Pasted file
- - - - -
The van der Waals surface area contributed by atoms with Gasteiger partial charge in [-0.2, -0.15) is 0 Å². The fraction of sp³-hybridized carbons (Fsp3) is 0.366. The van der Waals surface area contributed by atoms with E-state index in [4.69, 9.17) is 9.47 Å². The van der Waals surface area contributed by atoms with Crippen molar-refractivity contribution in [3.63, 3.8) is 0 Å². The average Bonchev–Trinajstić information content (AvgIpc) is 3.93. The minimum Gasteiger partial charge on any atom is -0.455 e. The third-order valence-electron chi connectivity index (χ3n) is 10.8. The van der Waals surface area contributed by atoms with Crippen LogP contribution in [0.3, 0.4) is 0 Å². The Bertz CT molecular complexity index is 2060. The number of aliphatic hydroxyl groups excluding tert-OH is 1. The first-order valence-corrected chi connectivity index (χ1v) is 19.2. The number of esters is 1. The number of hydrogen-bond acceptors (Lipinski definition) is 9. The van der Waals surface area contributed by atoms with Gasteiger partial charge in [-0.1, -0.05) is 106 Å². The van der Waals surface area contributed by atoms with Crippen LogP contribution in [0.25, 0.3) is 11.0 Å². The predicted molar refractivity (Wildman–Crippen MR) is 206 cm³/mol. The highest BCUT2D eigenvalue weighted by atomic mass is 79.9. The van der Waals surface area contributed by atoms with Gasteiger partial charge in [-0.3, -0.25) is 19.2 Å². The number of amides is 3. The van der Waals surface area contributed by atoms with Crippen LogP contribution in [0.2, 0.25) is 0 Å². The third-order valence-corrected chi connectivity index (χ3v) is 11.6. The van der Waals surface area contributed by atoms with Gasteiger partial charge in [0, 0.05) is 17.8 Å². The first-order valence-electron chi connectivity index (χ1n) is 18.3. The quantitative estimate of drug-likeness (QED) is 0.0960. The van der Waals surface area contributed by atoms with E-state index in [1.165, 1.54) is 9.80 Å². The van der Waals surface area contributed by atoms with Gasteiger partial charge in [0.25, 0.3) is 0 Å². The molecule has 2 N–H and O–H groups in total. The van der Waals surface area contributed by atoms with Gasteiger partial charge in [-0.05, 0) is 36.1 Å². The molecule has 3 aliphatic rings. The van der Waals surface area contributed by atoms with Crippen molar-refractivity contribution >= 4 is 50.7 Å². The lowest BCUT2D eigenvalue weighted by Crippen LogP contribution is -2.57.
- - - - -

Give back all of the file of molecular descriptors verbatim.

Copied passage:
The van der Waals surface area contributed by atoms with Gasteiger partial charge in [-0.2, -0.15) is 0 Å². The fraction of sp³-hybridized carbons (Fsp3) is 0.366. The van der Waals surface area contributed by atoms with E-state index in [4.69, 9.17) is 9.47 Å². The van der Waals surface area contributed by atoms with Crippen molar-refractivity contribution in [3.63, 3.8) is 0 Å². The average Bonchev–Trinajstić information content (AvgIpc) is 3.93. The minimum Gasteiger partial charge on any atom is -0.455 e. The third-order valence-electron chi connectivity index (χ3n) is 10.8. The van der Waals surface area contributed by atoms with Crippen LogP contribution in [0.3, 0.4) is 0 Å². The Bertz CT molecular complexity index is 2060. The number of aliphatic hydroxyl groups excluding tert-OH is 1. The first-order valence-corrected chi connectivity index (χ1v) is 19.2. The number of esters is 1. The number of hydrogen-bond acceptors (Lipinski definition) is 9. The van der Waals surface area contributed by atoms with Gasteiger partial charge in [-0.1, -0.05) is 106 Å². The van der Waals surface area contributed by atoms with Crippen LogP contribution in [0.25, 0.3) is 11.0 Å². The predicted molar refractivity (Wildman–Crippen MR) is 206 cm³/mol. The highest BCUT2D eigenvalue weighted by atomic mass is 79.9. The van der Waals surface area contributed by atoms with Gasteiger partial charge in [-0.3, -0.25) is 19.2 Å². The number of amides is 3. The van der Waals surface area contributed by atoms with Crippen LogP contribution in [0.2, 0.25) is 0 Å². The third-order valence-corrected chi connectivity index (χ3v) is 11.6. The van der Waals surface area contributed by atoms with Gasteiger partial charge in [0, 0.05) is 17.8 Å². The first-order valence-electron chi connectivity index (χ1n) is 18.3. The quantitative estimate of drug-likeness (QED) is 0.0960. The van der Waals surface area contributed by atoms with E-state index in [1.165, 1.54) is 9.80 Å². The van der Waals surface area contributed by atoms with Gasteiger partial charge in [0.25, 0.3) is 0 Å². The molecule has 2 N–H and O–H groups in total. The van der Waals surface area contributed by atoms with Gasteiger partial charge in [-0.05, 0) is 36.1 Å². The molecule has 3 aliphatic rings. The van der Waals surface area contributed by atoms with Crippen molar-refractivity contribution >= 4 is 50.7 Å². The lowest BCUT2D eigenvalue weighted by Crippen LogP contribution is -2.57.